The Democratic Party has proposed “medically accelerating” unwanted pregnancies as an alternative to abortion, following confusion over a pledge seeking to enshrine the abortion ban in the Constitution.

“Our position as a party is to support a broad interpretation to the right to life while recognising that there are rare situations that need to be addressed with respect and humanity. I am referring to medical emergencies where the life of the mother or the unborn may be at stake,” PD leader Godfrey Farrugia said.

“There are also situations of unwanted pregnancies. We deal with these situations by offering an alternative where delivery is medically accelerated to limit the negative psychological impact on the mother,” he remarked.

Dr Farrugia, a medical doctor, said that under this proposal, the psychological state of a woman wishing to abort could be taken as a medical indicator for a pre-term delivery, allowing the child to be born as soon as it was viable and given up for adoption.

This alternative solution would reduce the number of women seeking abortions abroad and help prevent the “life-long regret” of many of those who opted for abortion, he added.

'Strange and poorly thought out' 

However, the proposal raised eyebrows among some who questioned the safety and desirability of such an approach.

“Induction of pregnancies [delivery] at the cusp of viability is a strange and poorly thought-out alternative to comprehensive reproductive healthcare,” Alexander Clayman, from the new lobby group Doctors for Choice, told the Times of Malta.

“Pre-term deliveries are stressful for all parties involved and after-care [neonatal intensive care] is hugely costly both in terms of human and financial resources."

Dr Clayman noted that the survival rate of a fetus born at 24 weeks was only 36 per cent, and survival without disability just 22 per cent, and warned against advocating for women with unwanted pregnancies to deliver early and face such risks "while still forcing a woman to remain pregnant until 6 months of gestation".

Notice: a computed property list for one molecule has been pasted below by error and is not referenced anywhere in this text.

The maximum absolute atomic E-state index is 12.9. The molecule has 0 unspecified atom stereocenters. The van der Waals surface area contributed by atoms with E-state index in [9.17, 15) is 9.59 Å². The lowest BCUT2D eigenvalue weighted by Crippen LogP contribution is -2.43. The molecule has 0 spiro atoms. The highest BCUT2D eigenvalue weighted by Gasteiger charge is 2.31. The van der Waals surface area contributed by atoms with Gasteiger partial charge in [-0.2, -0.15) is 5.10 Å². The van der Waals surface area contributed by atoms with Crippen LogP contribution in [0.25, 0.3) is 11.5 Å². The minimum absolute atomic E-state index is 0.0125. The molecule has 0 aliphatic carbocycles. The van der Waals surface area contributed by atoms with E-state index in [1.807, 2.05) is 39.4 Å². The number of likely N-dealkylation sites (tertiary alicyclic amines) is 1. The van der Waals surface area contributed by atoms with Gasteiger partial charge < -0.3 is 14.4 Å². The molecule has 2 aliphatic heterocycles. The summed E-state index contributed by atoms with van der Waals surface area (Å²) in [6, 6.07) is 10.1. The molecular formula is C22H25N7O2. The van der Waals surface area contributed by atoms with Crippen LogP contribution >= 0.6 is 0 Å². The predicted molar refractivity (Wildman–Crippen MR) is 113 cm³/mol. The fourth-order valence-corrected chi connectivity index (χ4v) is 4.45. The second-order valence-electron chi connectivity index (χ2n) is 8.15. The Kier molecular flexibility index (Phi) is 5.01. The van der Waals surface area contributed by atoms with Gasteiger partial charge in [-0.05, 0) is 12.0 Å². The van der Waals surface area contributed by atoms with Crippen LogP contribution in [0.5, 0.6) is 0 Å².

Pre-term deliveries are stressful for all parties involved

“This does not strike me as a serious, evidence-based proposal. Politicians and medical professionals have a duty to be responsible when discussing health issues and, where possible, follow the best available evidence,” he said.

PD courted controversy earlier this week after signing a pledge spearheaded by the conservative Alleanza Bidla party to bring forward constitutional amendments aimed at protecting life “from conception”. 

The Nationalist Party and Moviment Patrijotti Maltin also signed the pledge but Labour and Alternattiva Demokratika did not.

Dr Farrugia later said his support for the pledge had been “conditional” and meant as “a commitment to engage with all sectors of society”, adding he did not see a constitutional amendment in the form proposed as possible.

One of the PD’s candidates for the European elections, Cami Appelgren, announced after news of the pledge broke that she was not personally in favour of the declaration, which, she insisted, had been drafted by “patriarchal fundamentalists”.

Describing herself as “pro-prevention”, she said she would work to prevent women from ever being put in a situation where they felt they needed an abortion. However, she was not in favour of blanket bans on abortions.

PD founder Marlene Farrugia distanced herself “from the extremists and fundamentalists who came up with this senseless pledge”, which had “nothing to do with regard for human life but has everything to do with subordination of females”.

Independent journalism costs money. Support Times of Malta for the price of a coffee.

Support Us